The gray card works, but if the card is not at the exact same angle the subject is, you might not get the best results. And besides that, gray cards tend to get damaged by long use, especially if you carry them everywhere.
Use Custom WB
You can always choose from the predefined WB options in your camera (Daylight, Shadow, Tungsten, Fluorescent, etc.). You can also set a specific color temperature using Kelvin, the unit used to measure color. And you can set a custom white balance.
Camera's have different ways to set the custom WB, but the usual process is to photograph something you want to use as a reference, and tell the camera to use that image for the Custom WB. If you photograph a Gray Card and set the image as the Custom WB source, all images taken afterwards will abide by the set WB, until you change it again or choose one of the other options.
This suggests there is potential for a creative use of this function. If you photograph a colored wall or paper, it can be defined as the white balance for a series of photographs. Try this with different colors. You'll learn a lot about how your camera works.
Use Live View
If you've look at the LCD of a compact digital camera while you change the White Balance, you'll notice how the colors change. With a DSLR we tend to think this can not be done, as we look mainly through the viewfinder to shoot. But since DSLRs started having live view options, things are different.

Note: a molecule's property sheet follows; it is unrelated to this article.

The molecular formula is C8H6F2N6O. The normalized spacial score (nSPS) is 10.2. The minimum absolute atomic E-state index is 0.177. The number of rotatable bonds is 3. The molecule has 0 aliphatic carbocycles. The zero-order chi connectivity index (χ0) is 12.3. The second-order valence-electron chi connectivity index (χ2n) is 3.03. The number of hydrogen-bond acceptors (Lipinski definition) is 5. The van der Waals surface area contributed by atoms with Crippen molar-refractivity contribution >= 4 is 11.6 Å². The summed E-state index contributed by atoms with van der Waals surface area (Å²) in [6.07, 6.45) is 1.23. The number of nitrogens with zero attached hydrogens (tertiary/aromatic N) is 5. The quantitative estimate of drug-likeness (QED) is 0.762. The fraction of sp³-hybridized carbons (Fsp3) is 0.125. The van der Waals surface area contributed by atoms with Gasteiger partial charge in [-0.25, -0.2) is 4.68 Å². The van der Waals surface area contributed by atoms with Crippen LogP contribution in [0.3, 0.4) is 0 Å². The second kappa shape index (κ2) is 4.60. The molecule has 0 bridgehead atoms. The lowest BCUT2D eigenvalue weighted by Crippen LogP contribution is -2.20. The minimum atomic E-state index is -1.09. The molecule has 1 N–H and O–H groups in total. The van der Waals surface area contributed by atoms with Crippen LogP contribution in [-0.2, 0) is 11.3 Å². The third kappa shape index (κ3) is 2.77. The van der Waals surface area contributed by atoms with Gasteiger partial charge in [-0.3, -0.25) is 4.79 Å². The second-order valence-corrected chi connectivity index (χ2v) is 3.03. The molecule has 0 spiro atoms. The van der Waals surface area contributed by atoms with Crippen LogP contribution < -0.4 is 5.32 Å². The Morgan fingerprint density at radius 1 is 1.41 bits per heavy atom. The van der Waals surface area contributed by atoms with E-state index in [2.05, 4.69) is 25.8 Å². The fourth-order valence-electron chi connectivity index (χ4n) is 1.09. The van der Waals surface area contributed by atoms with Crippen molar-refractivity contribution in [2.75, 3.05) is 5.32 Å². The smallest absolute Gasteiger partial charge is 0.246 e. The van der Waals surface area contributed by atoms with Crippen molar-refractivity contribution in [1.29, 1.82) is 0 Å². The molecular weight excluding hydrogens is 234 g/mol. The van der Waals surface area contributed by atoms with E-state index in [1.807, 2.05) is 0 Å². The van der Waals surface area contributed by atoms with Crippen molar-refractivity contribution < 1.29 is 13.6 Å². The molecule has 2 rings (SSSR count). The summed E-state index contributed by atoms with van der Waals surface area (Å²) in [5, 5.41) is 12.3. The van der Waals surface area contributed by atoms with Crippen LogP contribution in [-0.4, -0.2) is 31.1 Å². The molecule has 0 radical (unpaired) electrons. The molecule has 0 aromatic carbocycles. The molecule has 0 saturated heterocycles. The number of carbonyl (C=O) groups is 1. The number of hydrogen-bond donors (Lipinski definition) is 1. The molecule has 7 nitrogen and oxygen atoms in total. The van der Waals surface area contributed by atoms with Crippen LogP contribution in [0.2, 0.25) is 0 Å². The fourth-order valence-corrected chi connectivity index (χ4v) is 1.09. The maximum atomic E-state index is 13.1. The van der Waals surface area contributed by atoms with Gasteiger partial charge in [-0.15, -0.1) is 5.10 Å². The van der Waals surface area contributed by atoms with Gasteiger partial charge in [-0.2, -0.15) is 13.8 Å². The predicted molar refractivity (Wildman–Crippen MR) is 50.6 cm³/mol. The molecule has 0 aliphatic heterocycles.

When faced with a tricky light situation, use the live view on your DSLR to check how the scene works under different settings.
Use an ExpoDisc
Better than the gray card, the ExpoDisc Professional Digital White Balance Filter sits in front of your lens and looks similar to the dome on an incident light meter. It is available in different sizes. Buy the larger one so you can use it with all your lenses. It transforms the reflective meter in the camera into an incident light meter.
This means that you point the camera in the direction of the light falling on the subject instead of pointing at the subject, and take a reading. Remember to set the right exposure for the light conditions. Turn autofocus off or the lens will try to focus on the disc. Follow your camera’s instructions to set a custom white balance.
Once done, you can keep shooting with the same setting.
The image shown above is a good example of the use of the ExpoDisc with tungsten light. The green on the bowl shows the right tone only when the ExpoDisc is used. Adjusting the WB to the tungsten setting didn't get me that close.
Other Options to Check
The ExpoDisc and other tools and systems mentioned here can be essential for some photographers to measure white balance. This said, if you’re happy with your results with AWB (Auto White Balance) and shoot mainly under normal light conditions, you can forget these tools and live happily the rest of your life.
But if you’re dwelling into the creative fields of photography, shoot under various light conditions and are not always happy with the various WB settings from your camera, then some of these tools might find a place inside your bag.
There are various systems that promise you perfect white balance and you should check them out and decide which is best for you. Please follow the links below: